Friday, June 2, 2017

Boiling rage and warm hearts: Or, how does temperature affect prosocial behaviour?

Temperature is an ever-present feature of the environment, and while we know that climate change is leading to all manner of physical changes to the planet (melting ice-caps, desertification, greater weather volatility), we are still unsure how temperature experience might affect people's behaviour. On the one hand, some studies have shown that experience of higher temperatures is linked
with more positive and prosocial behaviours (e.g., greater gift giving, altruism), while on the other hand, some have shown that higher temperatures are associated with more negative, antisocial behaviours, like violence and aggression.

As an example of more positive outcomes, a 2008 study by Lawrence Williams and John Bargh found that brief exposure to warm objects, like a cup of hot coffee or a warm therapeutic gel pack, lead people to view others in a more positive light, or be more likely to behave prosocially, such as choosing to give a gift to a friend.  In contrast to this pattern, a study by Richard Larrick and colleagues looking at player behaviour in over 11,000 baseball games found that as temperatures increased, so too did the likelihood of pitchers deliberately throwing the ball at the batter or making other retaliatory actions.  In other words, higher temperatures lead to more aggressive play. So, it has been unclear whether experiences of higher temperatures, be they brief exposures to objects or longer exposure to particular ambient temperatures, are consistently associated with more or less prosocial behaviour.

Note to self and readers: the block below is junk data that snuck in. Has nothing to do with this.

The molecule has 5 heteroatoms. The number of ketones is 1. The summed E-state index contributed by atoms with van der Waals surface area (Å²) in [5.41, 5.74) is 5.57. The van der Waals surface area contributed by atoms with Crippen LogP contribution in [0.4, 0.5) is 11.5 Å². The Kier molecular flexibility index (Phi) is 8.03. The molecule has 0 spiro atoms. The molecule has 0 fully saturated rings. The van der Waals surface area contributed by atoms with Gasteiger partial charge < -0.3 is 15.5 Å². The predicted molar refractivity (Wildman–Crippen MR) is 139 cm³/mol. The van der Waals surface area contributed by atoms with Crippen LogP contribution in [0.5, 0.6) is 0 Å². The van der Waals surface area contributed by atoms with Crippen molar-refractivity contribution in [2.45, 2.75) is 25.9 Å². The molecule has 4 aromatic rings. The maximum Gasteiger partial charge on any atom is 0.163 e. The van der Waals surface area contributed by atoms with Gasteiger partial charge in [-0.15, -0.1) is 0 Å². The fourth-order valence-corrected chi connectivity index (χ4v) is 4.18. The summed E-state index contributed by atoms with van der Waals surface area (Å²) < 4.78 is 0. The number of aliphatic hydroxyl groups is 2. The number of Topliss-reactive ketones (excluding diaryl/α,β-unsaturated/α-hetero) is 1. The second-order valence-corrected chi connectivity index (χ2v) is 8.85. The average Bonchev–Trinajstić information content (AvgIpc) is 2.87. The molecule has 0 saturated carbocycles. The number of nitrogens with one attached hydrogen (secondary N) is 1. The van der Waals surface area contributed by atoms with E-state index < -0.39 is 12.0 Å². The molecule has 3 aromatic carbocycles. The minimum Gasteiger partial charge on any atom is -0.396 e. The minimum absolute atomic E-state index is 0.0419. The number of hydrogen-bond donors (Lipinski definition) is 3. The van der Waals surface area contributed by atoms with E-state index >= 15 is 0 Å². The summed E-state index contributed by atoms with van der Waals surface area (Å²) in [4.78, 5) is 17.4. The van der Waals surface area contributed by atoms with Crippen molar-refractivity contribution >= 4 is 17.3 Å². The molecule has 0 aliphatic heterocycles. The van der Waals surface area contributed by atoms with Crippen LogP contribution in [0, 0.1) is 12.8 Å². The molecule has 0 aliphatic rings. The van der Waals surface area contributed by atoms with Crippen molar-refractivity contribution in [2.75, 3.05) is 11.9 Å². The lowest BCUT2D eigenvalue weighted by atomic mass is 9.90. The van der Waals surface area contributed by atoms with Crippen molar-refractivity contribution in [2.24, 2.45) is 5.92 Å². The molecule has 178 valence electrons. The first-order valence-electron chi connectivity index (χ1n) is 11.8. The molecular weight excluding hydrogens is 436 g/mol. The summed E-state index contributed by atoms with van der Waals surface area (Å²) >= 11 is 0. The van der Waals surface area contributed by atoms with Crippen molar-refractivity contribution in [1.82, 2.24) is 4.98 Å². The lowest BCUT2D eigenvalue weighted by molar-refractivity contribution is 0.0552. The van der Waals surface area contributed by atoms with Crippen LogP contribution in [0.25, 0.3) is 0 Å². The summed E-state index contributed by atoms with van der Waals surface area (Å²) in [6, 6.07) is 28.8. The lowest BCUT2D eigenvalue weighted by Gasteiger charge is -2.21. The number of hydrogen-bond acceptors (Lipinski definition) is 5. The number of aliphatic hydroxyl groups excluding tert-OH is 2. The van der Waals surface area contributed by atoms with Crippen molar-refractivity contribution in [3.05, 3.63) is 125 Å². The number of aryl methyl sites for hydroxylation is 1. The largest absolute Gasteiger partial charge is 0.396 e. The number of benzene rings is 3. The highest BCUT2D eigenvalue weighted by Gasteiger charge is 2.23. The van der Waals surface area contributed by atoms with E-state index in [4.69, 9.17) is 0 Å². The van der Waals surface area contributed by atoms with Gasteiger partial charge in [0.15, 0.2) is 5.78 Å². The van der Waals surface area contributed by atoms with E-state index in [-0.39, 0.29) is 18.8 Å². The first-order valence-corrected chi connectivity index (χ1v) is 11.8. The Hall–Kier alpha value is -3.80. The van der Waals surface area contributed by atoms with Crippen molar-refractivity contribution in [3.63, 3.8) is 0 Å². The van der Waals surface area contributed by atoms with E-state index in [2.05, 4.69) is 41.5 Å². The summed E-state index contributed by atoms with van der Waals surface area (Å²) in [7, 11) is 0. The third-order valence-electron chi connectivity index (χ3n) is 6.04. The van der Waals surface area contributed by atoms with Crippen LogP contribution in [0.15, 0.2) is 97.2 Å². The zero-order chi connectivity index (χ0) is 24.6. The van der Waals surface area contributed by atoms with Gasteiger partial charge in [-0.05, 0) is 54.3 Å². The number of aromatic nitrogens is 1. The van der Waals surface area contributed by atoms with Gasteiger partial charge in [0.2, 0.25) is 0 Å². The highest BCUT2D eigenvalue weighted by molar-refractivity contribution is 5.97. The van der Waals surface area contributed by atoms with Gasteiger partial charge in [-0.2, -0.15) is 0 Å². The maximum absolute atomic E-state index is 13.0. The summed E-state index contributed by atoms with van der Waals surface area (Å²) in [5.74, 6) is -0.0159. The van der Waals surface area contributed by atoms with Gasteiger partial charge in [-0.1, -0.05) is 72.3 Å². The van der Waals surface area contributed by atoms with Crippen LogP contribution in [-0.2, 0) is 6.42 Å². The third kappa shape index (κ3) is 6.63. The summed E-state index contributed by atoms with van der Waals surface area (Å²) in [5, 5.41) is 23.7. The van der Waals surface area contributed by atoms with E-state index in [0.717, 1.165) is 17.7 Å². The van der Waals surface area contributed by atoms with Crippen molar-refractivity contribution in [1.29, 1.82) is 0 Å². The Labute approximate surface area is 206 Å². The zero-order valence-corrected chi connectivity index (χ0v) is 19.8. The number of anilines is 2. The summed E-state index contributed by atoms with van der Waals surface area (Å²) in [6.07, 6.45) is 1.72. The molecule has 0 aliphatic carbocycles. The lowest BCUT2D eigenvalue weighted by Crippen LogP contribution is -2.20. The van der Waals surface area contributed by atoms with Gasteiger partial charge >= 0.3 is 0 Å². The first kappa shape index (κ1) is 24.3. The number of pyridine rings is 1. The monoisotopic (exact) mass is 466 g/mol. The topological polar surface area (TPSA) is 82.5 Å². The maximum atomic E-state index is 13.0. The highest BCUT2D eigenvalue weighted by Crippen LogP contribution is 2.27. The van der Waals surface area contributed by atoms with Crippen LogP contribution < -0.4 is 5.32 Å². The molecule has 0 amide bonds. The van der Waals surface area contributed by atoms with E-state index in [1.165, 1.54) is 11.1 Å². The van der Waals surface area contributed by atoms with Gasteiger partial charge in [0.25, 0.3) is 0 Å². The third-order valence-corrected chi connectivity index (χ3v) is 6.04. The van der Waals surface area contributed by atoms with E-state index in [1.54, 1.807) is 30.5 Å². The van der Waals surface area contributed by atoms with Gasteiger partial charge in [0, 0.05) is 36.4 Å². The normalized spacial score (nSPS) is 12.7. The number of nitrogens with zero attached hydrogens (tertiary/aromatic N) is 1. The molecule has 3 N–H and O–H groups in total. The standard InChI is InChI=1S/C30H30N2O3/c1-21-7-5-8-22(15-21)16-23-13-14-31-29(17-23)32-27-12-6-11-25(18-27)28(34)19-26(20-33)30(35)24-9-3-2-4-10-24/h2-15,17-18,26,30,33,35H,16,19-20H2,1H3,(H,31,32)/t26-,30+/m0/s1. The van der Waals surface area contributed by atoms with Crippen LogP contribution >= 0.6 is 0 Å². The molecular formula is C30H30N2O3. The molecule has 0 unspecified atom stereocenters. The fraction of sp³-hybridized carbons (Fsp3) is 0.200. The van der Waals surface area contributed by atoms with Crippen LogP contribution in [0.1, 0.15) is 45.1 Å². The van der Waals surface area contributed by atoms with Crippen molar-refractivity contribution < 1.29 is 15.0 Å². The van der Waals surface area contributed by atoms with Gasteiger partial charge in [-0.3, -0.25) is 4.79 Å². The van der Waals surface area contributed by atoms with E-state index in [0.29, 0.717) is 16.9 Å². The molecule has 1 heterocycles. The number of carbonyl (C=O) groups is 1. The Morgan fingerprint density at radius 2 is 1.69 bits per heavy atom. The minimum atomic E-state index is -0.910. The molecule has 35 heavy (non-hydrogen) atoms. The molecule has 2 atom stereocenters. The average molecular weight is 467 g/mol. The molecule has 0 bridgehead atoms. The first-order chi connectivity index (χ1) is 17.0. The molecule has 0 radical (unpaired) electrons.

In the current study1we investigated this question by looking at whether higher temperatures are associated with more or less prosocial responding, while also looking at whether brief interactions with hot/cold objects affected people's choices.  At different ambient temperatures, participants took part in a "product evaluation" study of hot or cold therapeutic gel packs.  At the end of the study, each participant could choose between taking a reward for themselves (the self-interested option) or giving the reward to someone else (the prosocial option). While the pack temperatures did not influence the choices people made, we found a weak relationship between the ambient temperature at the time of the study and whether the participant responded prosocially or not; as temperatures increased, participants were more likely to choose the prosocial option (see the graph).
Graph showing the relationship between temperature and prosocial choice. 

However, subsequent analysis suggested that this pattern existed for only one of the two groups of participants we tested (one in the UK, but not in the US), and so we feel this finding should be taken with a pinch of salt, rather than as clear evidence of a link between the environmental temperature and people's prosocial behaviour2.  However, if temperature change does have the capacity to influence human behaviour, it is certainly an issue that merits further research! 


1 This data was originally collected as part of a pre-registered replication of the Williams & Bargh (2008) study (Lynott et al., 2014). However, in the 2014 paper we only examined pack temperature, but not ambient temperature. 

2 The Bayes Factors for the combined data (both study sites together) indicated support for the effect of ambient temperature, whereas Bayes Factors for the two separate study sites were either inconclusive, or supported the null model (i.e., were not consistent with temperature affecting prosocial choice). 

Larrick, R. P., Timmerman, T. A., Carton, A. M., & Abrevaya, J. (2011). Temper, temperature, and temptation: Heat-related retaliation in baseball. Psychological Science, 22(4), 423-428.
Lynott, D., Corker, K. S., Connell, L., & O'Brien, K. S. (2017). The effect of haptic and ambient temperature experience on prosocial behavior. Archives of Scientific Psychology, 5(1), 10.
Lynott, D., Corker, K. S., Wortman, J., Connell, L., Donnellan, M. B., Lucas, R. E., & O’Brien, K. (2014). Replication of “Experiencing physical warmth promotes interpersonal warmth” by Williams and Bargh (2008). Social Psychology.
Williams, L. E., & Bargh, J. A. (2008). Experiencing physical warmth promotes interpersonal warmth. Science, 322(5901), 606-607.

No comments:

Post a Comment